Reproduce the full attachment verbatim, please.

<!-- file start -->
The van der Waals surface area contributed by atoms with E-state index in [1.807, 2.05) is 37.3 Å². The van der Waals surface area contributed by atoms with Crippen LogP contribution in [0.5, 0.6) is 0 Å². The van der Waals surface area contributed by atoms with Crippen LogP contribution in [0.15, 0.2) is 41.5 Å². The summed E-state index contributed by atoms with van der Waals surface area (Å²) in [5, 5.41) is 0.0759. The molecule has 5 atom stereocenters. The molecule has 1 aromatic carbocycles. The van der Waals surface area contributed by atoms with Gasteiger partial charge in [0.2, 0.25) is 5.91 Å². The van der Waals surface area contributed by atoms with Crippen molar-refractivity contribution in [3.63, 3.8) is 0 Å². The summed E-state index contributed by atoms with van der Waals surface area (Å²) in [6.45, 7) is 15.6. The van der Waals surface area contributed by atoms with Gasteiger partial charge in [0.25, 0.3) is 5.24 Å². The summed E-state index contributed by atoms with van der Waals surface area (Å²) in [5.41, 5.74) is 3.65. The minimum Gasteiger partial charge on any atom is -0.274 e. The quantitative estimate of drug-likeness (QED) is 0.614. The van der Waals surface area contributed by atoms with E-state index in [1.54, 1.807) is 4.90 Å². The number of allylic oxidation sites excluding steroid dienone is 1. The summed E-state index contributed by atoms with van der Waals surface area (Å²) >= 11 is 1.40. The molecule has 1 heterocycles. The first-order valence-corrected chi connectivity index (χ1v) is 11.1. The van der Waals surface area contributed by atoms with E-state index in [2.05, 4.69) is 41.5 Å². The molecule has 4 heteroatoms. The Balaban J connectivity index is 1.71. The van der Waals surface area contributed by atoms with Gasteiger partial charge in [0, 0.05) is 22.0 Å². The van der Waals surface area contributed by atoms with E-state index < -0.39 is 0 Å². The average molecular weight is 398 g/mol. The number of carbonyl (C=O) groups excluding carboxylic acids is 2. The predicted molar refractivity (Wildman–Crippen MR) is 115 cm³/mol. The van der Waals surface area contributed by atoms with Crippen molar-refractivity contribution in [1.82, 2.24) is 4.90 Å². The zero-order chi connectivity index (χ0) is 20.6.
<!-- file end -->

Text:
The van der Waals surface area contributed by atoms with E-state index in [1.807, 2.05) is 37.3 Å². The van der Waals surface area contributed by atoms with Crippen LogP contribution in [0.5, 0.6) is 0 Å². The van der Waals surface area contributed by atoms with Crippen LogP contribution in [0.15, 0.2) is 41.5 Å². The summed E-state index contributed by atoms with van der Waals surface area (Å²) in [5, 5.41) is 0.0759. The molecule has 5 atom stereocenters. The molecule has 1 aromatic carbocycles. The van der Waals surface area contributed by atoms with Gasteiger partial charge in [0.2, 0.25) is 5.91 Å². The van der Waals surface area contributed by atoms with Crippen molar-refractivity contribution in [3.63, 3.8) is 0 Å². The summed E-state index contributed by atoms with van der Waals surface area (Å²) in [6.45, 7) is 15.6. The van der Waals surface area contributed by atoms with Gasteiger partial charge in [0.25, 0.3) is 5.24 Å². The summed E-state index contributed by atoms with van der Waals surface area (Å²) in [5.41, 5.74) is 3.65. The minimum Gasteiger partial charge on any atom is -0.274 e. The quantitative estimate of drug-likeness (QED) is 0.614. The van der Waals surface area contributed by atoms with E-state index in [1.54, 1.807) is 4.90 Å². The number of allylic oxidation sites excluding steroid dienone is 1. The summed E-state index contributed by atoms with van der Waals surface area (Å²) >= 11 is 1.40. The molecule has 1 heterocycles. The first-order valence-corrected chi connectivity index (χ1v) is 11.1. The van der Waals surface area contributed by atoms with E-state index in [2.05, 4.69) is 41.5 Å². The molecule has 4 heteroatoms. The Balaban J connectivity index is 1.71. The van der Waals surface area contributed by atoms with Gasteiger partial charge in [0, 0.05) is 22.0 Å². The van der Waals surface area contributed by atoms with E-state index < -0.39 is 0 Å². The average molecular weight is 398 g/mol. The number of carbonyl (C=O) groups excluding carboxylic acids is 2. The predicted molar refractivity (Wildman–Crippen MR) is 115 cm³/mol. The van der Waals surface area contributed by atoms with Crippen molar-refractivity contribution in [1.82, 2.24) is 4.90 Å². The zero-order chi connectivity index (χ0) is 20.6.